One of the main hastags trending on Twitter (today) is #GenderPayGap, prompted by research from The Institute of Fiscal Studies (IFS) “On average, women earn 18% less per hour than men.”
It’s a topic that always sparks a lively debate and all I can reflect on is my own experience, so I shared a story from my past. Once at a company Christmas party an ex colleague drunkenly revealed that he earned £5k more than me, (we did the same job). I won’t go into the details, but it was a shock and I left the company soon after. Boy did my tweet cause an unexpected stir! The general consensus being that I’m either a liar “otherwise it would’ve been reported,” or that my male colleague was simply more deserving.
Equality in the workplace is something that I feel very strongly about. None more so than discrimination against those with mental health conditions. I’m frequently asked about disclosing a condition to an employer and whether it’s a good idea. It’s a difficult question. On the one hand I believe that full disclosure can help to alleviate pressure, but then I’ve also heard stories from readers who’ve been penalised as a result of their honesty. Read my other post ‘Mental Health and the Workplace’ here
The Gender Pay Gap debate reminded me of a report that I read at the start of August. Evidence collected by the Human Rights Commission showed that those with mental health illnesses earn a staggering 42% less than the average employee.
“For every pound that a non-disabled man earns, men who have conditions such as phobias or panic attacks earn only 58p.”
Read the full article here
42%? That’s beyond outrageous and borders on hilarity. How can one even begin to justify or explain this?
Let me pre-empt the main excuses:
- They have time off work – True, but so do those who have physical conditions such as a broken leg, recovery from an operation, or severe illness. Furthermore, if the person in question receives the proper support then they are less likely to need time off.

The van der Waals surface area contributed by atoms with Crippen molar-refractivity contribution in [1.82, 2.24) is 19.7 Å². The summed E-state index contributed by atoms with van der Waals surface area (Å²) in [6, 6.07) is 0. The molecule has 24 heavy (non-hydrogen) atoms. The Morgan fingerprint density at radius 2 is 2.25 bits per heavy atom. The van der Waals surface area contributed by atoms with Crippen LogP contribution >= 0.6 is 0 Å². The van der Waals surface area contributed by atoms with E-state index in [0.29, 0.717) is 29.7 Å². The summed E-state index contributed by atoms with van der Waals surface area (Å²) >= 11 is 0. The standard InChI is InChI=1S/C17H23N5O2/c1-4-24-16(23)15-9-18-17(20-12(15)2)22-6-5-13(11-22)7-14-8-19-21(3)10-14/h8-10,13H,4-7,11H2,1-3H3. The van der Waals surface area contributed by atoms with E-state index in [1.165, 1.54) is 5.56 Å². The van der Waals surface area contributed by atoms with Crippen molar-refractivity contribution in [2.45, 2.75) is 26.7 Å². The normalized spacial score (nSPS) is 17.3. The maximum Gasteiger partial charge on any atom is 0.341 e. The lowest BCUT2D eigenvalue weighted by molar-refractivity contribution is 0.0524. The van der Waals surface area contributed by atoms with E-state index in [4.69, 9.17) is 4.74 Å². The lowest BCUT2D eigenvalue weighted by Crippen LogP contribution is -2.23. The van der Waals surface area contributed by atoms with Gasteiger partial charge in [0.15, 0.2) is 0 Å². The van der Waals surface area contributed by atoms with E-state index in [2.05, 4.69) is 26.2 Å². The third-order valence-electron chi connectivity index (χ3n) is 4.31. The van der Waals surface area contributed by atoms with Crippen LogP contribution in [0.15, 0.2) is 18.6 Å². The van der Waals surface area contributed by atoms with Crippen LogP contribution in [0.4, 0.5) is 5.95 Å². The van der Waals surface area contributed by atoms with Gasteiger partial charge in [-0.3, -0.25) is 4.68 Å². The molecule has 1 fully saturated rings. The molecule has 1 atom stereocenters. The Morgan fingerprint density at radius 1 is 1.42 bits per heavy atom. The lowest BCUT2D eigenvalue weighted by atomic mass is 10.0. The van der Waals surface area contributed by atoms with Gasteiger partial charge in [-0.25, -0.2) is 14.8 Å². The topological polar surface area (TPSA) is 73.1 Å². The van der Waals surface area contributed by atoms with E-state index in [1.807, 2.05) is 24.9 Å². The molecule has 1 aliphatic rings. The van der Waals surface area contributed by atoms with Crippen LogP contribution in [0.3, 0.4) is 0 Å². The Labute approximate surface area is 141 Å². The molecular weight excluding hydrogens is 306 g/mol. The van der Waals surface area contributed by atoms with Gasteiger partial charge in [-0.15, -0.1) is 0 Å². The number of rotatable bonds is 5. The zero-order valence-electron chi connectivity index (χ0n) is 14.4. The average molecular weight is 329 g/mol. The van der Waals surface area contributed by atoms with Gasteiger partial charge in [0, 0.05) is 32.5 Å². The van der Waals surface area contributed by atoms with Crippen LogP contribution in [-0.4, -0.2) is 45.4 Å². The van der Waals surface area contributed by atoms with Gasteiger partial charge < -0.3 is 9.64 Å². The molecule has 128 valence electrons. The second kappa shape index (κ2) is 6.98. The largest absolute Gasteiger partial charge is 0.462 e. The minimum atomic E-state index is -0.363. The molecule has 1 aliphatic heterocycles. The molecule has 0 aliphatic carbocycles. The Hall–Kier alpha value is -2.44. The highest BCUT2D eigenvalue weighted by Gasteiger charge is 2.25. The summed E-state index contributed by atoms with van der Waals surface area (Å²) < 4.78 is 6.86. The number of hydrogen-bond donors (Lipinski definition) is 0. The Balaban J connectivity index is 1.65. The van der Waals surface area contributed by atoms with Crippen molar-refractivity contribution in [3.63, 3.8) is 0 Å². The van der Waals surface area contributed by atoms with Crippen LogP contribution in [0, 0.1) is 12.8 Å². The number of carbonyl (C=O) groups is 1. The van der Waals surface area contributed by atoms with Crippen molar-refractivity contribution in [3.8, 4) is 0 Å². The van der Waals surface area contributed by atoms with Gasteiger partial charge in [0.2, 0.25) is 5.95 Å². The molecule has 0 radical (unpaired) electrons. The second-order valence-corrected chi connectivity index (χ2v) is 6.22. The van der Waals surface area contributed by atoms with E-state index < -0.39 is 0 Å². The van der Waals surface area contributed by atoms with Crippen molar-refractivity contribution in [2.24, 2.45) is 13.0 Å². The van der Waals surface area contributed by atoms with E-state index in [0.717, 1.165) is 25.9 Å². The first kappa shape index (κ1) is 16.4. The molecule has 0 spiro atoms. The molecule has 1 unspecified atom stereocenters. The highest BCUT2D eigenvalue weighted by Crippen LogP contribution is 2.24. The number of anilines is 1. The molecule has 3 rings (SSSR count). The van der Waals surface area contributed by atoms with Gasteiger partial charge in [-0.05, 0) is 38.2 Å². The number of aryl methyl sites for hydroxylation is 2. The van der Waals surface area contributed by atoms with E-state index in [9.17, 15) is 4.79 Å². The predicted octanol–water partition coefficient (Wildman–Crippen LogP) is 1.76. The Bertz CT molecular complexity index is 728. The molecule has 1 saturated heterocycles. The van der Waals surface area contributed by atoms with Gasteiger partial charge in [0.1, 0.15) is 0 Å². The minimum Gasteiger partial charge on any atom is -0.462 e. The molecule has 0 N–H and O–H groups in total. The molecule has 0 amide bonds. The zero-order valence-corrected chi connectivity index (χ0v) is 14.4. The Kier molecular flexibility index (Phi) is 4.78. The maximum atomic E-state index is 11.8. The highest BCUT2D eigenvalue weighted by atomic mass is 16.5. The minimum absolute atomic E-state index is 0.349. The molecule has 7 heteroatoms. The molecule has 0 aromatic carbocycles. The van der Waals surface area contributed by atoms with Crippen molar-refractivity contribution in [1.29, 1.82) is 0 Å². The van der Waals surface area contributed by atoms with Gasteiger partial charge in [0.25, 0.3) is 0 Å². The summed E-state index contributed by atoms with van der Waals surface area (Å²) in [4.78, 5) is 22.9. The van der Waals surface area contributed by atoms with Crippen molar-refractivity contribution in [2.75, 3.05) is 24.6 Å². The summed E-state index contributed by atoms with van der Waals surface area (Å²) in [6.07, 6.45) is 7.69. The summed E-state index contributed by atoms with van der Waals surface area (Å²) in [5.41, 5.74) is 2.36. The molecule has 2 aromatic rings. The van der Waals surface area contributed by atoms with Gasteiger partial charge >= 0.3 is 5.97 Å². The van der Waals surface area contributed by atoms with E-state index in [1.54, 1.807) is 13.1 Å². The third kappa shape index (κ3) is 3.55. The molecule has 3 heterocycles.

- They can’t do their work properly – There’s no evidence to support this, it’s a sweeping statement. In my opinion the job is the last thing to suffer, because when you’re experiencing problems with your mental health you cling to the normality of work and routine.
- They can’t cope under pressure – I challenge ANYONE who believes this to spend a day in my shoes, or indeed my head. You want to know what real pressure feels like? Imagine living with a full time monster, one that is constantly trying to derail you AND still holding down a job and normal life. Pressure you say?
- They’re a danger to others – People with mental health issues are more likely to hurt themselves rather than anyone else. This stereotype of a violent and emotional lunatic is beyond archaic
- They don’t do well in an office environment – Potentially, but why is the used as an excuse to penalise? If a person is good at their job then surely they should be supported? Allowing them to work from home one day a week could make all the difference.
It’s something that I can’t think about for too long, the frustration eats away at me. I can’t offer a solution, but I can suggest some useful websites:
- Time to Change is full of information about the Equality Act: http://www.time-to-change.org.uk/your-organisation/support-workplace/where-do-i-stand-legally
- Mind have a legal team who can advise on queries relating to work discrimination: http://www.mind.org.uk/about-us/our-policy-work/legal-casework/
It’s also worth mentioning that Natasha Devon (former Mental Health Champion for the government) and The Self-Esteem Team have recently launched ‘Letters to Tess.’ a relentless campaign which will see them write to the Prime Minister every single day for a year, or until she responds in a meaningful way. More info here
If anybody can get results, it’s those girls!
I believe that’s the end of my soap box rant… for today.